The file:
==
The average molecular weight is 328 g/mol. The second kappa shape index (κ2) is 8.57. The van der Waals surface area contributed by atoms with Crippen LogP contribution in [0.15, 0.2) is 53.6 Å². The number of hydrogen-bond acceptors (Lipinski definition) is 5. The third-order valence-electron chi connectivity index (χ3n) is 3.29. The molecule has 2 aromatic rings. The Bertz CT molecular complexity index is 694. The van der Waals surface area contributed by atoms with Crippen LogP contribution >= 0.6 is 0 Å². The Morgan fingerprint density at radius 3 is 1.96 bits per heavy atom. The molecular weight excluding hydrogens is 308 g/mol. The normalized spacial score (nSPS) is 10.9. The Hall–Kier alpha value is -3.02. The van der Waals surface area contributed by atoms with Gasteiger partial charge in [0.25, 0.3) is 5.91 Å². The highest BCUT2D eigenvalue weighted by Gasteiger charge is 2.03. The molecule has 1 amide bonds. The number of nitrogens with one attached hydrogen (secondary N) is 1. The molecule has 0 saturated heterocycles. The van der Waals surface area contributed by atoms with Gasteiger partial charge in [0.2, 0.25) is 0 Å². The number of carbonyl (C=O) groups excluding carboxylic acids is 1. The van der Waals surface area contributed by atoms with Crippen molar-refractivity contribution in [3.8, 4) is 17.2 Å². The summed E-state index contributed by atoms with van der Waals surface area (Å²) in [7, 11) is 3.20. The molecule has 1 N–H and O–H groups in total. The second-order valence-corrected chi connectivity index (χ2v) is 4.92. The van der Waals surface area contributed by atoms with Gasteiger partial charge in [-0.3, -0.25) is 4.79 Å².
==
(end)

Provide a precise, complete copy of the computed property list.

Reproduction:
The average molecular weight is 328 g/mol. The second kappa shape index (κ2) is 8.57. The van der Waals surface area contributed by atoms with Crippen LogP contribution in [0.15, 0.2) is 53.6 Å². The number of hydrogen-bond acceptors (Lipinski definition) is 5. The third-order valence-electron chi connectivity index (χ3n) is 3.29. The molecule has 2 aromatic rings. The Bertz CT molecular complexity index is 694. The van der Waals surface area contributed by atoms with Crippen LogP contribution >= 0.6 is 0 Å². The Morgan fingerprint density at radius 3 is 1.96 bits per heavy atom. The molecular weight excluding hydrogens is 308 g/mol. The normalized spacial score (nSPS) is 10.9. The Hall–Kier alpha value is -3.02. The van der Waals surface area contributed by atoms with Gasteiger partial charge in [0.25, 0.3) is 5.91 Å². The highest BCUT2D eigenvalue weighted by Gasteiger charge is 2.03. The molecule has 1 amide bonds. The number of nitrogens with one attached hydrogen (secondary N) is 1. The molecule has 0 saturated heterocycles. The van der Waals surface area contributed by atoms with Gasteiger partial charge in [0.2, 0.25) is 0 Å². The number of carbonyl (C=O) groups excluding carboxylic acids is 1. The van der Waals surface area contributed by atoms with Crippen molar-refractivity contribution in [3.8, 4) is 17.2 Å². The summed E-state index contributed by atoms with van der Waals surface area (Å²) in [7, 11) is 3.20. The molecule has 1 N–H and O–H groups in total. The second-order valence-corrected chi connectivity index (χ2v) is 4.92. The van der Waals surface area contributed by atoms with Gasteiger partial charge in [-0.3, -0.25) is 4.79 Å².